DNA smartphones

Medicine for the Rich Is About to Get Cheap Enough for Regular People

by DANIELA HERNANDEZ, Wired.com  |  published on February 15, 2013

After years of exotic and very expensive machines sequencing DNA, the genomics industry finally looks poised for its cell phone moment.

Soon, the business of genetics could look a lot like the commodity-driven mobile industry, with providers selling hardware on the cheap and relying on software, apps and diagnostics to drive revenue. And, as with the app-filled smartphones we keep close to us 24/7, genomics could finally become a much more intimate part of our lives.

“With smartphones it’s the data and apps where the high value has accrued over time. In the case of sequencing, it’s going to be something similar,” said Jorge Conde, CFO and co-founder of Knome, a genomic diagnostics company. The question, he says, then becomes whether the market looks like Apple’s walled garden, Microsoft’s more democratic model, or Google, where everything happens in the cloud.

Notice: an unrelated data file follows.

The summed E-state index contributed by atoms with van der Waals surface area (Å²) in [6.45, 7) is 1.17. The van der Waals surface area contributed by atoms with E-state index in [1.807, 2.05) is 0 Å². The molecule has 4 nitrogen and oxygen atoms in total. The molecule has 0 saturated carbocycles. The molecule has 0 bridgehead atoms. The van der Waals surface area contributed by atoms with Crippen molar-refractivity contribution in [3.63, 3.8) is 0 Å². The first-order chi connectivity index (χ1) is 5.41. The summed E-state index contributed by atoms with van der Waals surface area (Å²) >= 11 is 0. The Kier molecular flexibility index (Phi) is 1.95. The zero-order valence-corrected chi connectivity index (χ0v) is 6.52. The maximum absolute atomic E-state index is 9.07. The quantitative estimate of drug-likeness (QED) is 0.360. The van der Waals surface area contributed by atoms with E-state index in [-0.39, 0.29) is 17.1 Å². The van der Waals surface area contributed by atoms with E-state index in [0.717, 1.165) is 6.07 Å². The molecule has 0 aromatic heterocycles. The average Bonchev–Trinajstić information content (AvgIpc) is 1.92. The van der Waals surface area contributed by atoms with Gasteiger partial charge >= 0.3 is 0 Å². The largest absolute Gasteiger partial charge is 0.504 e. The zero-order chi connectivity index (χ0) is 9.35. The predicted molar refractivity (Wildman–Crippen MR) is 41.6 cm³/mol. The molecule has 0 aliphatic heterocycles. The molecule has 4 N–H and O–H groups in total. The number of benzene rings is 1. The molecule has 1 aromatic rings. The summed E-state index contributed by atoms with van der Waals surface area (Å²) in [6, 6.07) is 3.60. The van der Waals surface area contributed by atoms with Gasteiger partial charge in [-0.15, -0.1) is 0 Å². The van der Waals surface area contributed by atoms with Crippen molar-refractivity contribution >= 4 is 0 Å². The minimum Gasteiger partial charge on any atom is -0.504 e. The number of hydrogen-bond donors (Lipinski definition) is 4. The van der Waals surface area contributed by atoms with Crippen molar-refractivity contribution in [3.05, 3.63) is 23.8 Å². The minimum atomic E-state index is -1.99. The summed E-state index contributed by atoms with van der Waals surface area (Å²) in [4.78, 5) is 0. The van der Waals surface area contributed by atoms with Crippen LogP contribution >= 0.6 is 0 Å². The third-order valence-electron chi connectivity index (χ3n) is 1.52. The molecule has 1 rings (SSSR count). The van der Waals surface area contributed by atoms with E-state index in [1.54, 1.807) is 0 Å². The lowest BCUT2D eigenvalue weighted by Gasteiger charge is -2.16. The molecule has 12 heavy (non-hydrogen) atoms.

In recent years, the industry has been working to solve the data storage and analysis bottlenecks resulting from an explosion of genetic data as sequencing costs have continued to drop. And they have succeeded. That means companies and institutions can finally focus on deciphering what all our genetic data actually means and how it might influence our risk for certain diseases. In other words, diagnostics is where the money is moving.

This shift is being catalyzed by a push by genomics, diagnostics and pharmaceutical giants to provide seamless services that include everything from genetic sequencing, to data analysis and interpretation, to reports medical providers can use in the clinic to make treatment decisions. The result might ultimately be the emergence of personalized medicine as the new standard of care.

“Today, most companies have a specific niche. The full integrated package is being promised but is not really being offered,” says Dr. Gianrico Farrugia, the director of the Mayo Clinic Center for Individualized Medicine. With the help of medical institutions and a growing number of companies setting out to provide these services, he says, we’re getting closer to that promise actually being realized.

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